There’s research that shows that the benefits of a reading go far beyond your enjoyment of the text. That the actual act of reading words on a page and understanding them stimulates your mind. I wrote a blog post ( in reaction to a very interesting article on the subject: . In it, the author talks about how our shift from long, deep reading to short skimming is depriving us of the natural benefits of a ‘good read.’ And, I wish I could find a link, I read an article once that said reading promotes the connection of synapses in your brain, so actually a great way to study or learn would be to apply yourself to the topic for about 30 minutes and then spend the next hour immersing yourself in a unrelated text (a novel or short story.) I think that explains how I spent the entire week of finals of my high school senior year reading the harry potter series instead of studying (don’t laugh) and passed all my classes with flying colors.

    Anyways, I guess the point is that it really is sad this guy hasn’t read anything but the tragedy is that it’s actually quite common state. I think as a culture we’re really selling ourselves short in that regard. I truly appreciate your effort to help him find a love of books 🙂 Now if we could just find a way to take that and turn it into a program that could reach more kids, and younger kids…hmm…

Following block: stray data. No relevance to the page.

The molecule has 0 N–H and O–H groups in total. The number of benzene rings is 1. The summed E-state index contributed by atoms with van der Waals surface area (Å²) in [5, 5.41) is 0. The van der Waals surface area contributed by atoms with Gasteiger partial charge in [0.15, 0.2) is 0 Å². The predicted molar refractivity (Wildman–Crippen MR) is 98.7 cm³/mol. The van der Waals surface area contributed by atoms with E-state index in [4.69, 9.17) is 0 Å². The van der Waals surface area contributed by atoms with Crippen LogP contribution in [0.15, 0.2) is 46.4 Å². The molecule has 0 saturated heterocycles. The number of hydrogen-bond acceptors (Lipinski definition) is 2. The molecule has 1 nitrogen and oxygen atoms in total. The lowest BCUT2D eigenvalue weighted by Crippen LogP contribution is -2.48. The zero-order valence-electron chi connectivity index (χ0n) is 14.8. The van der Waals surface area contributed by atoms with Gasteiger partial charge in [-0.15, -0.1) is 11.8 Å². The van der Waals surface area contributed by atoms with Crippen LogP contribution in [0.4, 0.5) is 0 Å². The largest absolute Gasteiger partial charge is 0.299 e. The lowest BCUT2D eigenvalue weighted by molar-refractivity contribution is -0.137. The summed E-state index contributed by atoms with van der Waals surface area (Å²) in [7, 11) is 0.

• Katie! Awesome comments, and I totally agree. I often have 5 or 6 books “in progress” for different moods, and to help escape. For example, if work is really tough I’ll gravitate towards light reading or fiction. If I’m more contemplative, I’ll read some philosophy or something meatier. Feeling a bit down, I might read something more motivating and energizing. Losing that ability would be crushing to me, so I don’t understand why people who have it don’t us it.

  5. I wonder if there is some correlation here with the ease of cheating for H.S. students in the Internet age? Back when I was in H.S. in the 80’s, if the teacher assigned us a book, we actually had to read it in order to answer test questions & write essays. There were Cliff Notes, but the better teachers knew those inside & out and were pretty good at nailing students who tried to rely on them. (Of course, I was one of the nerds who usually wanted to read the books anyway.)

    Now, for any given book, there are 90834809 ways to get papers and summaries on the web without actually reading it.

  6. “It is books that are the key to the wide world; if you can’t do anything else, read all that you can.”
    — Jane Hamilton